WheelHouse provides an easy-to-use interface to manage maintenance related activities on a single vessel or fleet. This powerful vessel maintenance system enables the owner/operator; captain; crew; or engineer to maintain the material condition of their vessel(s) using comprehensive Planned Maintenance (PMs) Tasks and Onetime Maintenance (OMs) Tasks that link documents, special tools, and required parts to the task. WheelHouse is a Software as a Service (Saas) application on cloud technology with off-line syncing operation through WheelHouse Underway. The recent addition of vessel monitoring now allows user to integrate real-time monitoring and switching control over their vessels.
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While many owner/operators are diligent at preventative maintenance, one item that is often overlooked is the electrical distribution system. This includes items such as shore power cables and connectors; selector switches; miles of wiring; thousands of crimps and terminals; circuit breakers; and fuses.
Salt water, humid air, and constant vibrations accelerate damage to these components. Routine inspection reduces the chance of system failure or potential fire. Because much of a vessel’s wiring is located behind panels, in bilges, and inside the helm console, we recommend a thorough annual inspection as a minimum. If any area is subject to extreme stress through high amperage draw, excessive vibration, or salt spray, it should be inspected more often.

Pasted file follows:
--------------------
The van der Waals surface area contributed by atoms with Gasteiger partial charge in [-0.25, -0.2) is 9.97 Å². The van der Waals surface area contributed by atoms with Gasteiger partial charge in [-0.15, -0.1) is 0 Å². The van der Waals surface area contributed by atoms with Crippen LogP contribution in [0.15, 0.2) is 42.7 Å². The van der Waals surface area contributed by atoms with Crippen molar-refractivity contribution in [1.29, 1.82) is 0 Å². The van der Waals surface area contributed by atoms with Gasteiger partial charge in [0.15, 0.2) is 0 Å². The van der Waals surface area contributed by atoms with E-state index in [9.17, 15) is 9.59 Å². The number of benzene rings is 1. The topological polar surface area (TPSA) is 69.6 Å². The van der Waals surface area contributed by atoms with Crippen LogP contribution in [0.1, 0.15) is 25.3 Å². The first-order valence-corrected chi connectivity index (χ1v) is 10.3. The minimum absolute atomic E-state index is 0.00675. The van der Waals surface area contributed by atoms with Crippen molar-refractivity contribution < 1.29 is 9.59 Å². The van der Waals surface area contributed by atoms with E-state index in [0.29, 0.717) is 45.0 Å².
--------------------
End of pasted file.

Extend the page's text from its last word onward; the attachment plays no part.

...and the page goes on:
In order to conduct a safe and thorough inspection, having a working knowledge of all of your vessel systems is important. Annual inspections should begin by de-energizing all AC/DC circuits to eliminate the chance of electrocution. Methodically inspect connections for corrosion, heat damage, tightness, and proper crimping. Don’t be afraid to wiggle connections a little as many connections appear fine until they are touched. Inspect your wiring harnesses for chafing, and pay particular attention to sharp bends and where wires enter and leave chases. Also, inspect your systems as a whole to look for any overloaded circuits or potential safety concerns. During operation, an infrared gun can be invaluable in identifying hotspots at connection points and sharp bends.
Loose connections, corrosion, and hotspots can be hard to find; an annual PM involving detailed and diligent inspection will go a long way toward preventing a dangerous electrical fire. Any items that come up should be flagged for a marine electrician to inspect if you are not comfortable completing the repair.